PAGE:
Recently, Louvre Abu Dhabi and NYU Abu Dhabi saw the conclusion of Reframing Museums, the three-day virtual symposium. This first co-hosted virtual edition saw over 1,000 participants registered to hear from a diverse group of more than 70 speakers, moderators and facilitators from five continents, all gathered to address the current challenges and opportunities for arts and culture institutions the world over.
With the symposium reaching capacity prior to the launch, free access to recordings of the sessions have been made available to the public, on both the Reframing Museums website and dedicated YouTube channel.
Louvre Abu Dhabi and NYUAD also announced the publication of content from the symposium, by Akkadia Press, which will be available from next summer.
HE Mohamed Khalifa Al Mubarak, Chairman of the Department of Culture and Tourism – Abu Dhabi, said: “In Abu Dhabi and all over the world, this has been a year of physical separation, but happily in many other ways our global society has been brought closer together. We will only succeed in securing our future as a collective – in our shared wisdom, determination, and resilience – all reaffirmed by the many voices who joined us for this virtual symposium. This platform of open debate mirrors the message echoing through the halls of the world’s great museums and educational institutions: we must celebrate universality, and address what it means to truly accept and understand one another.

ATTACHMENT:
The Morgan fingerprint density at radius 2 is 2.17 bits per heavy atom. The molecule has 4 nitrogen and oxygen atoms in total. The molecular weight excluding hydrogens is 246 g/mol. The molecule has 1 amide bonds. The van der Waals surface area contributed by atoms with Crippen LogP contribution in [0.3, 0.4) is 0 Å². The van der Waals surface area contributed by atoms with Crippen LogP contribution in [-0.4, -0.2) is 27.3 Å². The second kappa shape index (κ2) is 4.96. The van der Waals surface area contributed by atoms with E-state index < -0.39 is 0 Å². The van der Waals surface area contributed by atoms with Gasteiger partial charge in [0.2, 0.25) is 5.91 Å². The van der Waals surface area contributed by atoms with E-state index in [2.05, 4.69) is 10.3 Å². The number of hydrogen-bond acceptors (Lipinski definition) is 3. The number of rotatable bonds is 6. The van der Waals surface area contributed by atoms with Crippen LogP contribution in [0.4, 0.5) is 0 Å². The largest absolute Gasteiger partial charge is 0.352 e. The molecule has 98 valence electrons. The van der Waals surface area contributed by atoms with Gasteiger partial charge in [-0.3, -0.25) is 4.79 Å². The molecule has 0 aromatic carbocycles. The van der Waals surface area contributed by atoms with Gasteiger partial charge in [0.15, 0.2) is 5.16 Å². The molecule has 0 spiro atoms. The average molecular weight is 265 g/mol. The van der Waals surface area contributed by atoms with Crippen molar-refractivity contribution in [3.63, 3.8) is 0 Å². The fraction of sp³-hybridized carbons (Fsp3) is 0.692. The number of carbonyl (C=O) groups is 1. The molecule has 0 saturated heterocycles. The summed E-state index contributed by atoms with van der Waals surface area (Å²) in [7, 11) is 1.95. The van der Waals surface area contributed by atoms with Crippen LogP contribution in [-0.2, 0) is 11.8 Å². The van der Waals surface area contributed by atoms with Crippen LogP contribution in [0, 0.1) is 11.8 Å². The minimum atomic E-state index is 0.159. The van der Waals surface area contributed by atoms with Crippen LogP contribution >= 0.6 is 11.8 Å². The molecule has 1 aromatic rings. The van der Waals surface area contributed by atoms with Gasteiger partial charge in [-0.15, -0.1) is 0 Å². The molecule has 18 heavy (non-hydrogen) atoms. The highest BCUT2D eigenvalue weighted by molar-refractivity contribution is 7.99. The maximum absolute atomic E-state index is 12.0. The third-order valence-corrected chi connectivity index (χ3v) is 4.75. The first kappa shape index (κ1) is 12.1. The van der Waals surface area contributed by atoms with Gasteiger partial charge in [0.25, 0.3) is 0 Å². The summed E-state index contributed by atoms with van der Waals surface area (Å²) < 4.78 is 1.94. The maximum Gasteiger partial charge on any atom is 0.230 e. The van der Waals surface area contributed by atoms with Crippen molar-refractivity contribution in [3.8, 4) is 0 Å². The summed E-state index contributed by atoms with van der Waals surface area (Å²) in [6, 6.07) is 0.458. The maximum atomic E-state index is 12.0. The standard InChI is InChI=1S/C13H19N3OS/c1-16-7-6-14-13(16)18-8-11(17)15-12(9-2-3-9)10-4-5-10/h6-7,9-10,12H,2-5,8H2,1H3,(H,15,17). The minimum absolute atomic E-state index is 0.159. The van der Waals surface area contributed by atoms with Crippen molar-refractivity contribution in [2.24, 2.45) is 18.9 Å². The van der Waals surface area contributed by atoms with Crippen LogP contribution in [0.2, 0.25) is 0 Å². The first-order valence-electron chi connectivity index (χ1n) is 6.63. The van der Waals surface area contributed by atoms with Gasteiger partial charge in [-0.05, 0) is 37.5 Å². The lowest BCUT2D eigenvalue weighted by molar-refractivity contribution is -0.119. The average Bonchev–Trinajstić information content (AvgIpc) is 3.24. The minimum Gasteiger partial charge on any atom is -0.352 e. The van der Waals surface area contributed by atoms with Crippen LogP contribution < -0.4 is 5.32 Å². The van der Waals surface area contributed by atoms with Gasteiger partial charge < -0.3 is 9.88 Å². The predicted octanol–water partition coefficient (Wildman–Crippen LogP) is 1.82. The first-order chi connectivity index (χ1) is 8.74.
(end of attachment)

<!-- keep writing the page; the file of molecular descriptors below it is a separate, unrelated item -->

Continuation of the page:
Al Mubarak added: “This symposium is not a one-time opportunity; arts and culture are at the centre of Abu Dhabi’s agenda, as we continually harness the power of culture to expand minds and hearts. Reframing Museums reflects our core values of openness and understanding, and we look forward to hosting further events, which convene global voices for these important conversations of cross-cultural exchange, growing and collaborating to the benefit of us all. We will continue to reach out to audiences around the world by embracing a hybrid physical-online model, and we hope that global circumstances will soon allow us to welcome all of you to Abu Dhabi in-person, to experience Louvre Abu Dhabi and our many other cultural sites.”
Manuel Rabaté, Director of Louvre Abu Dhabi, commented: “What is very clear is that museums start with their collections, with the narratives built around them, but museums are nothing without their public. The current crisis has attacked humanity itself, and it is forcing all museums to undertake rapid transformation. We know that museums are fragile, yet throughout these sessions we saw important values—of solidarity, empathy, agility, balance, sustainability, and knowledge—echoed by all participants. In thinking about how we incorporate these values at Louvre Abu Dhabi, we will experiment with polysemy and polyphony. By polysemy, I mean the many meanings and stories each object in a museum collection contains; and by polyphony, I refer to the diversity of voices within those stories. We need to listen to these voices, and amplify them in the stories we tell. Louvre Abu Dhabi is a place for knowledge and research, in collaboration with universities and academia. I see it as a place for learning, for education, for curiosity, and discovery. It is a place for storytelling, for enjoyment, a place for listening and humility. But also— and this is what is most relevant—it is a place for healing and for resilience. I believe museums have a role to play in the after-crisis, and we hope to continue to define this role together, through future co-hosted symposia with NYU Abu Dhabi.”